Andrew Lloyd Webber last night said he could take ministers to court if they do not allow theatres to operate at full capacity from June 21.
The impresario said it would be ‘the final death blow’ if the relaxation of restrictions does not go ahead as planned later this month.
Indoor entertainment venues were able to reopen on May 17 at half capacity, but many theatres have remained shut because it is not profitable to play to smaller audiences.
Lord Lloyd-Webber said if theatres cannot reopen ‘100 per cent’ after June 21, the issue becomes ‘what is the legality of the whole thing?’.
‘If the Government’s own science has told them that buildings are safe… I’m advised that at that point things could get quite difficult,’ he said.
‘This is the very last thing that anybody wants to do, but there would become a legal case at that point because it’s their science – not ours. I would passionately hope that we don’t have to, but I think we would have to consider it.’
Lord Lloyd-Webber, who hopes to open his new musical Cinderella starring Carrie Hope Fletcher at the Gillian Lynne theatre in the West End next month, said he would be happy to ask theatre-goers to wear face coverings.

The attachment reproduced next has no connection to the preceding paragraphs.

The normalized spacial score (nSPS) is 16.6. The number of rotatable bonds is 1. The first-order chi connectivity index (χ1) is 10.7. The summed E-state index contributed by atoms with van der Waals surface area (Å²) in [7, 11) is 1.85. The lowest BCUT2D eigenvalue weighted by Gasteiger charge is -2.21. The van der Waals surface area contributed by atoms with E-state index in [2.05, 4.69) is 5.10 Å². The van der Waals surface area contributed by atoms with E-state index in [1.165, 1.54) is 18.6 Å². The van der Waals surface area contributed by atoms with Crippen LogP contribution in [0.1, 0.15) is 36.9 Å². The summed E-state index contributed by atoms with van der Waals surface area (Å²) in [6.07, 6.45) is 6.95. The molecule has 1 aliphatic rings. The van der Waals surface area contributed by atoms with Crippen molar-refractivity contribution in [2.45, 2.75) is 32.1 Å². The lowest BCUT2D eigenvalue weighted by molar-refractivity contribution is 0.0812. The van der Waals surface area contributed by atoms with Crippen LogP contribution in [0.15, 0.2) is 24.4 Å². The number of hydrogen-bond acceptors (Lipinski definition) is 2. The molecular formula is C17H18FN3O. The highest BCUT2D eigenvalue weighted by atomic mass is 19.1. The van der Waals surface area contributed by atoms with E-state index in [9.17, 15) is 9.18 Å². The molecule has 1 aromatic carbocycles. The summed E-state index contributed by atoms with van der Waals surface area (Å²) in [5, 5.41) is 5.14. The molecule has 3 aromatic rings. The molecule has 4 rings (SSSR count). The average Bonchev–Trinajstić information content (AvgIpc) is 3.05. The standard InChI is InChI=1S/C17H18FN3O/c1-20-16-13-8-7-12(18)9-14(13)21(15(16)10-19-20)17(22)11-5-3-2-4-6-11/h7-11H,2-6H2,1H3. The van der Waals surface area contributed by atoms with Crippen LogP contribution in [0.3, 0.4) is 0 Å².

He added: ‘We would conform with anything the Government asks us to do to get 100 per cent open – but we have to be 100 per cent.’
He also pointed to the success of the Government’s indoor events trials, such as at the Brit Awards at London’s O2 arena and the World Snooker Championships at the Crucible in Sheffield.
Lord Lloyd-Webber said the snooker had ‘shown there is no increased risk of transmission of Covid in a theatre’.
‘If scientists really are so worried about everything, then they should be saying there should be a total circuit breaker surely and lock everything down again for two weeks.’
But, he said, to keep the arts sector effectively closed suggests the Government does not care. Though he praised Culture Secretary Oliver Dowden for ‘fighting really hard for us’.